Sunday, May 17, 2009

missed it the first time: Italo Calvino's If on a winter's night a traveler

An occasional series to review books that are several years old and Deckfight has never read before

To describe Italo Calvino’s classic If on a winter’s night a traveler as difficult is the same as saying that dog barks or babies cry. It's that obvious and sometimes the difficulty of it is that annoying. To approach the book without that mindset will cause all to fail. It demands patience, it demands long attention. In some ways it may be the best literary theory book ever written (not the ‘theory’ word), because of his knack for illustrating tough concepts into imaginable situations. That he does all of this with the second-person (choose-your-own-adventure style) is both confounding and genius. He challenges the notion of reading, the concept of books, and the idea of authors and readers at every turn while somehow also concluding it.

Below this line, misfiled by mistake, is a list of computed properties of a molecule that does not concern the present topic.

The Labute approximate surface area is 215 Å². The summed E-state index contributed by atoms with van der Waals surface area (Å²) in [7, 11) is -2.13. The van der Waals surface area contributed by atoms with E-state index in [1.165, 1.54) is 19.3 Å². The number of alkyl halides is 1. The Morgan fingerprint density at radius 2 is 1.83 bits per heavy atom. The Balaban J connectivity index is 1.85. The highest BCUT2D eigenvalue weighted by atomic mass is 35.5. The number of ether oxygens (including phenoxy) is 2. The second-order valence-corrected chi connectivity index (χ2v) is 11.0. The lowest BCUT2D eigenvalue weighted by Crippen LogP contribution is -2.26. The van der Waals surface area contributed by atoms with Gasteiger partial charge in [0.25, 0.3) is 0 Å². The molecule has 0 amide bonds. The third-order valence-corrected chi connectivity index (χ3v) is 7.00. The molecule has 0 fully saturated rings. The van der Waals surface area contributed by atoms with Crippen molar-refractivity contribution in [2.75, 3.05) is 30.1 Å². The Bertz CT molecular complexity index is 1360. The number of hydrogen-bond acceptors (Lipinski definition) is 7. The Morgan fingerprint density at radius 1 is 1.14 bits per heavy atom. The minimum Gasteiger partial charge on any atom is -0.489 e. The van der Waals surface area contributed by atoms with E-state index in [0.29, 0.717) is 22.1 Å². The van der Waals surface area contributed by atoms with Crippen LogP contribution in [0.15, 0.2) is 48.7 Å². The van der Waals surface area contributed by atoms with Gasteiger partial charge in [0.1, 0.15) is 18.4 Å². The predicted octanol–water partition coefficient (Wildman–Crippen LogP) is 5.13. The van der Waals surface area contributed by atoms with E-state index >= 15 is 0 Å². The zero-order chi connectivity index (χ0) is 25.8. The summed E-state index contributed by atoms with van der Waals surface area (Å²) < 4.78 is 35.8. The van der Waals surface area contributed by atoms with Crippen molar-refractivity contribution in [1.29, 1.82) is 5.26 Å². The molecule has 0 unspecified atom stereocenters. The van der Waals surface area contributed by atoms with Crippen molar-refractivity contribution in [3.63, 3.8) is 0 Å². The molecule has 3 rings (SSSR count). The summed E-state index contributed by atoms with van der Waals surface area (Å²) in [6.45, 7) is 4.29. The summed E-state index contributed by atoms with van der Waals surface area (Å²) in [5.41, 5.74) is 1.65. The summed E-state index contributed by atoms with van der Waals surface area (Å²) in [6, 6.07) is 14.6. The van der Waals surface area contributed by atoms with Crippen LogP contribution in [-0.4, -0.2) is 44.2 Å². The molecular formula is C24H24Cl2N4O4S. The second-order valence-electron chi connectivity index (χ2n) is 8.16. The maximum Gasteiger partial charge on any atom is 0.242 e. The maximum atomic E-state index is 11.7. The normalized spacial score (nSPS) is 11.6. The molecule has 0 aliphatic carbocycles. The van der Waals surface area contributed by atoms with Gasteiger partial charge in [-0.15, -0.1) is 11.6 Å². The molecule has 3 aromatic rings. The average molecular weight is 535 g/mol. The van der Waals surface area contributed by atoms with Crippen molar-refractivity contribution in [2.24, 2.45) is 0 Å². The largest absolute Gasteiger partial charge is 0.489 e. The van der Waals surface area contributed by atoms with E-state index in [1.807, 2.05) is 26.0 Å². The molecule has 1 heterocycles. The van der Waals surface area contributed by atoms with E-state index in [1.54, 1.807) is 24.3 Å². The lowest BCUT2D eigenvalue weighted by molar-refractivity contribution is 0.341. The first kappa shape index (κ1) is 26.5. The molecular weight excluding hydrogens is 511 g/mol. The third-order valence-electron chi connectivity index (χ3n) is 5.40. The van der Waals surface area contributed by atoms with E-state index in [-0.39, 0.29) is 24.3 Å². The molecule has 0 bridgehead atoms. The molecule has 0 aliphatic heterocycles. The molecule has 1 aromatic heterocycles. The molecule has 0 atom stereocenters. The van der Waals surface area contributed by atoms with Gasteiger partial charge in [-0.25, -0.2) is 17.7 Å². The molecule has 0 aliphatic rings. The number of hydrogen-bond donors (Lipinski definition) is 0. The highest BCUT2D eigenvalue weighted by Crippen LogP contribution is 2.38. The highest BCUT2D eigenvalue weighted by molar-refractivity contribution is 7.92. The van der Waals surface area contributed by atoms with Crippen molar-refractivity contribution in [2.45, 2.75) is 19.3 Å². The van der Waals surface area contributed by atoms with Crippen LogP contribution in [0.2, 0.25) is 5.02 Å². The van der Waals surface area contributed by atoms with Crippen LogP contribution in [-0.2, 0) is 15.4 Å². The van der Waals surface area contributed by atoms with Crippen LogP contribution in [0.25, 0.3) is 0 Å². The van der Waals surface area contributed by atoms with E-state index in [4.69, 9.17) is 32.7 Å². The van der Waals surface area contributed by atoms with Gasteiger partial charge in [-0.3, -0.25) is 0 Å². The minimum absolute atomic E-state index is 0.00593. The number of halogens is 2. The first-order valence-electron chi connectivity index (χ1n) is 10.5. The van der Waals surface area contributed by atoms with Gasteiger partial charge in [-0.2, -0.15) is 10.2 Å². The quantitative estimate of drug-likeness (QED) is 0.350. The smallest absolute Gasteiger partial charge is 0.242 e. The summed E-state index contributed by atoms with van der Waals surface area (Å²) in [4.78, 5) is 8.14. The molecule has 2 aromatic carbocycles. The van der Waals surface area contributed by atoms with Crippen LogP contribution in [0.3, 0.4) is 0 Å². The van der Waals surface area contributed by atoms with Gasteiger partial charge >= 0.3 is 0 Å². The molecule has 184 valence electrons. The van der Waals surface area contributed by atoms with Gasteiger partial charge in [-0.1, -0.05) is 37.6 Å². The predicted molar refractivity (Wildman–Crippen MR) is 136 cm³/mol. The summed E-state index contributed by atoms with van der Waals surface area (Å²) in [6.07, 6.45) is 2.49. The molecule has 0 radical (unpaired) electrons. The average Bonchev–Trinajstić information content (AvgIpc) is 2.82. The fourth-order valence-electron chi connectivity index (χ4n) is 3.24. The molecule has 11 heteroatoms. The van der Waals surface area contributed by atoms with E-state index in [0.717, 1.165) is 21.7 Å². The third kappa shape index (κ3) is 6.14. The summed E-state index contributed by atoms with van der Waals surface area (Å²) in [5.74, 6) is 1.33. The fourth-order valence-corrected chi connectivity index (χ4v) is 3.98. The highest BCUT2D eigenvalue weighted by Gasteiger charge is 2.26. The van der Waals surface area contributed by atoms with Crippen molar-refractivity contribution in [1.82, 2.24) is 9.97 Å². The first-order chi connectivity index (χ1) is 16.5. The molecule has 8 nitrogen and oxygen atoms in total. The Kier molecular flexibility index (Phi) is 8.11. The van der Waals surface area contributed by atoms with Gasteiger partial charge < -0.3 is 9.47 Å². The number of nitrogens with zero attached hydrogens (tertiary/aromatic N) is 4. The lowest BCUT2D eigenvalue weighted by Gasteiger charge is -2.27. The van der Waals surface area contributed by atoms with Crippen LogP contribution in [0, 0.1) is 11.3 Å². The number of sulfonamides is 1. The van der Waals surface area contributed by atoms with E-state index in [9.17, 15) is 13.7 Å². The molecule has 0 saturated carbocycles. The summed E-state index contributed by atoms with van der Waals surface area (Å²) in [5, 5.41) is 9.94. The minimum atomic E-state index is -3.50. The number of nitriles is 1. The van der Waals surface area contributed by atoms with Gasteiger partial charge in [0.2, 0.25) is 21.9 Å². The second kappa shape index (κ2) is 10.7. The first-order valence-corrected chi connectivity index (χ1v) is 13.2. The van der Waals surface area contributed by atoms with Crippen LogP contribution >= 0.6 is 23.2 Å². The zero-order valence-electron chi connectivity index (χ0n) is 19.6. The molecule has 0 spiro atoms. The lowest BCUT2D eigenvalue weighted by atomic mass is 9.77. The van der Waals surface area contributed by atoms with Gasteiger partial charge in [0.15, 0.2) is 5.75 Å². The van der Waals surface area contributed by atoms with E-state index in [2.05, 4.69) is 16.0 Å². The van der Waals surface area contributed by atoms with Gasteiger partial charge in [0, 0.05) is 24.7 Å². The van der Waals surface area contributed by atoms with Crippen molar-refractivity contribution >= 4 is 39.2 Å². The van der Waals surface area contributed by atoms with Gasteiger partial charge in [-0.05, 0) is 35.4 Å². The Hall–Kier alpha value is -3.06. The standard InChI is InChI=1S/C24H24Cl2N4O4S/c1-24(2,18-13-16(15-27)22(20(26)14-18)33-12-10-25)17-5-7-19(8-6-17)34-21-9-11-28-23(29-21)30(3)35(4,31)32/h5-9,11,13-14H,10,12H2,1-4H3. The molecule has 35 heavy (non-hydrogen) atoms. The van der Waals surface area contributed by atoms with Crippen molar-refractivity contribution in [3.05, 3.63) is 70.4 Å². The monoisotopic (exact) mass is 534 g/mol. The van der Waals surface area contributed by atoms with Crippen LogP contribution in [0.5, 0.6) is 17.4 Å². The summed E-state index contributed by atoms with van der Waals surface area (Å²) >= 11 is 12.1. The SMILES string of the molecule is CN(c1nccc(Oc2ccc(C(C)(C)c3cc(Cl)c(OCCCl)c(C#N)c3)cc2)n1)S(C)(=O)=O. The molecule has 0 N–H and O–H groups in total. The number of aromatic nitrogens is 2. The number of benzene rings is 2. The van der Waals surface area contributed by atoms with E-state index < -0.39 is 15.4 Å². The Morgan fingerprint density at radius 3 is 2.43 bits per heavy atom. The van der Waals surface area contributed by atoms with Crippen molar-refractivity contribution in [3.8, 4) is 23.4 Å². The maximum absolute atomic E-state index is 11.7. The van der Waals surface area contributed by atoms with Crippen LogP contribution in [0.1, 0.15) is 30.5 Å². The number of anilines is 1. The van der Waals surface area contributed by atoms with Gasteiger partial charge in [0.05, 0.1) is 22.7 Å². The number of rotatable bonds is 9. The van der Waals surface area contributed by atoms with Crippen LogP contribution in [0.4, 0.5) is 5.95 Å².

The conceit is that Calvino writes ten different beginnings to story, each with a portion of a title that then makes a longer sentence. The plot is that a character named “you,” indicated as the reader is on a quest to find and connect these stories together, each time running into a new story and more difficulty. Along the way, you meet several different readers and people who each approach books and the concept of books differently. There is the person who derives meaning from books by the frequency of how many times a certain word is used. There is the sculptor who uses books as his material. There are the scholars who argue constantly over proper translations. Like the best soapbox prophet, he is still somewhat of a pariah. Unfortunately all of his ideas presented here still seem new and fresh even though it’s thirty years old. The literary world still hasn’t caught up with him. Calvino manipulates, warns and challenges us without few ever fully engaging him. He is either one of the best ever or the craziest ever. Or both.

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